“Well, honestly I really don"t know much about such matters. How can one predict? Audiences are very moody and sometimes they ignore even good films. The business of films is so unpredictable and you don"t know how your product is received by the audience. Of course, I do wish though that people watch Lamhaa. There couldn"t have been more topical film than this", says Bipasha, who is having a mainstream release to her name (if one ignores the atrocious Pankh) close to nine months after All The Best.
“Lamhaa is important because it talks about the country that we are living in and the situation which is prevalent here", reflects Bipasha. “Today we are talking about Kashmir but the reality is such that this could happen in any state in our country. We constantly hear about how Kashmir is a disputed place and how there are people who want freedom from India or Pakistan. But then we just pause for a second, have those mixed emotions and move on. That"s not fair because we should not be okay with the stalemate situation out there."
With a definite subject clarity coming from the man at the hot seat, Rahul Dholakia (the director), Bipasha has come to realize the plight of an average Kashmiri in on her own small way. In fact, the character played by her also mouths a statement, 'Yeh gussa hamein virasat mein milta hai", which pretty much sums up the core of the film in a big way.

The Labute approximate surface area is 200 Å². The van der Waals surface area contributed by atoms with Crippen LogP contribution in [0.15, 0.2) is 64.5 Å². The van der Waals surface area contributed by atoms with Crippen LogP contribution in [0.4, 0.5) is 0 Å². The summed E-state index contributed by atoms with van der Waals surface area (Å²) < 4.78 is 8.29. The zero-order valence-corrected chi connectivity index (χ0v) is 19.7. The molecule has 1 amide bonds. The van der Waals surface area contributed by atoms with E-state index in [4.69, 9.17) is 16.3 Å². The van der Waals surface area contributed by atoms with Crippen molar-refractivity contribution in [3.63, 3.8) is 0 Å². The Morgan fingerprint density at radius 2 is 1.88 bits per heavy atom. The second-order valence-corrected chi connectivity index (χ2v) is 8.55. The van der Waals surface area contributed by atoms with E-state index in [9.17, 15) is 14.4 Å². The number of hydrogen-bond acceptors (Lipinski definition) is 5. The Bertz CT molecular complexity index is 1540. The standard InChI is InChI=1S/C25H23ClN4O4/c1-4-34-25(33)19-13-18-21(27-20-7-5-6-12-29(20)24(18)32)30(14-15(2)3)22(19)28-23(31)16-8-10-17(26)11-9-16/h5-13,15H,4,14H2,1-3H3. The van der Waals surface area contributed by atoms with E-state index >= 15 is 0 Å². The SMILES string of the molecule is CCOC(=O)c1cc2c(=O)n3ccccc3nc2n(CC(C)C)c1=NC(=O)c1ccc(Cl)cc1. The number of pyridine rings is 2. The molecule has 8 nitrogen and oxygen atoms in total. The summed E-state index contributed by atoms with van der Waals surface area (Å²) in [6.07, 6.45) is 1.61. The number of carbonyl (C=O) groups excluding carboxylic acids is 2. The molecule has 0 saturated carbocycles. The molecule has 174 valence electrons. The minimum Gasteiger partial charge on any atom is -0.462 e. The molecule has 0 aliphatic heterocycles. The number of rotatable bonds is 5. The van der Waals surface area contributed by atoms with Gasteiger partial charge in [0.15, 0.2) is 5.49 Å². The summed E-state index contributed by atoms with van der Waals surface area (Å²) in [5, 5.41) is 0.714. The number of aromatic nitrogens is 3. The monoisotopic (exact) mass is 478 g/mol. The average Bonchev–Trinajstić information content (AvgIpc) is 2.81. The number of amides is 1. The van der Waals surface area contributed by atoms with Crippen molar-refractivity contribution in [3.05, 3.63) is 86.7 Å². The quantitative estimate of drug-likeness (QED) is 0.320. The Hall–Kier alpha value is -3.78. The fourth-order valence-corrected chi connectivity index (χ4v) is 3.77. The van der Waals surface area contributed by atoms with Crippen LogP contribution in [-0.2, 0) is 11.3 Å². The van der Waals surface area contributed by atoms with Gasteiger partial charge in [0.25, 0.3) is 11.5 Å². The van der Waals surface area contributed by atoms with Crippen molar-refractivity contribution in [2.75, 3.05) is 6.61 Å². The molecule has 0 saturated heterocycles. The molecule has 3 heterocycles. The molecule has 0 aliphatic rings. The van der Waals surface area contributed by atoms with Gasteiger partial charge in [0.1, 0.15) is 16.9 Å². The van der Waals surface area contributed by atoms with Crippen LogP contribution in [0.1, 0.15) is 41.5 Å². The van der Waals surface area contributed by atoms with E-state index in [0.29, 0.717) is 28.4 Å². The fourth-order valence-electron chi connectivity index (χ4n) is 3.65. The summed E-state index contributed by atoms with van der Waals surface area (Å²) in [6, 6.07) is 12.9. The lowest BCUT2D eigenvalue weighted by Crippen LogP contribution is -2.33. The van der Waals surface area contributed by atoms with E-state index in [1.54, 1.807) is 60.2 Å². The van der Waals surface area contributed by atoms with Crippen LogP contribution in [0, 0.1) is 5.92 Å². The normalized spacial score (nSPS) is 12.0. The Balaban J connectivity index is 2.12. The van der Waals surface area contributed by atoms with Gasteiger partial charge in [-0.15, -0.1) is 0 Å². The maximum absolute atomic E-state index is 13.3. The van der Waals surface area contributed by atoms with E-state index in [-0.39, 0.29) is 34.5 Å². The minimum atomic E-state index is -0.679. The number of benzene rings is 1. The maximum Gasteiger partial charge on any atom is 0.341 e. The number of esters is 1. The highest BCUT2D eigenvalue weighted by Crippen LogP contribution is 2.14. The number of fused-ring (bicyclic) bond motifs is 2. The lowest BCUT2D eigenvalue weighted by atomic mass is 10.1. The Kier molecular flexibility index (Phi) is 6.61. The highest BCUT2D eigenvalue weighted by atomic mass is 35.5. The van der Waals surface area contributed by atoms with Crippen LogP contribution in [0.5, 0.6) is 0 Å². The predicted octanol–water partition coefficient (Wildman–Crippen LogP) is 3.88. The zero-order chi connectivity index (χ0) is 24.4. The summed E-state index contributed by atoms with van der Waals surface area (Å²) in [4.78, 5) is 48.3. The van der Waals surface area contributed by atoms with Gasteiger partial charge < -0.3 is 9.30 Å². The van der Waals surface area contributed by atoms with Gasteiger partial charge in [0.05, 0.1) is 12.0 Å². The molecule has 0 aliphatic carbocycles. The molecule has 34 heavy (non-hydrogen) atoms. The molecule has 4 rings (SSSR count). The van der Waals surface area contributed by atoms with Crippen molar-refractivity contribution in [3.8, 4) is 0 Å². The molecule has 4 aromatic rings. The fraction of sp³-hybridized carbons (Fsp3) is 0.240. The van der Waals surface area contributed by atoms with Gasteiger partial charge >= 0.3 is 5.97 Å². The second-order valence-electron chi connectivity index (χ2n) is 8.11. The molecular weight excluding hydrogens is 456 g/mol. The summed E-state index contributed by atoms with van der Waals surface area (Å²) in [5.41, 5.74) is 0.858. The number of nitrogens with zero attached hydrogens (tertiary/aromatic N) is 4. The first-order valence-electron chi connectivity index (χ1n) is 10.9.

“Absolutely", Bipasha says immediately, “This dialogue really makes an impact. You can, I can talk about it but would realize the truth behind it only after talking to a Kashmiri. It is a different situation when you actually see their plight".
On a parting note, she makes a call to the youth of India. “I just hope that youth watches Lamhaa as well other than the frothy films that release practically every week", she says, “One should watch all kind of films. With the kind of infrastructure, dedication and conviction that has gone into the making of Lamhaa, we should encourage the effort more than ever".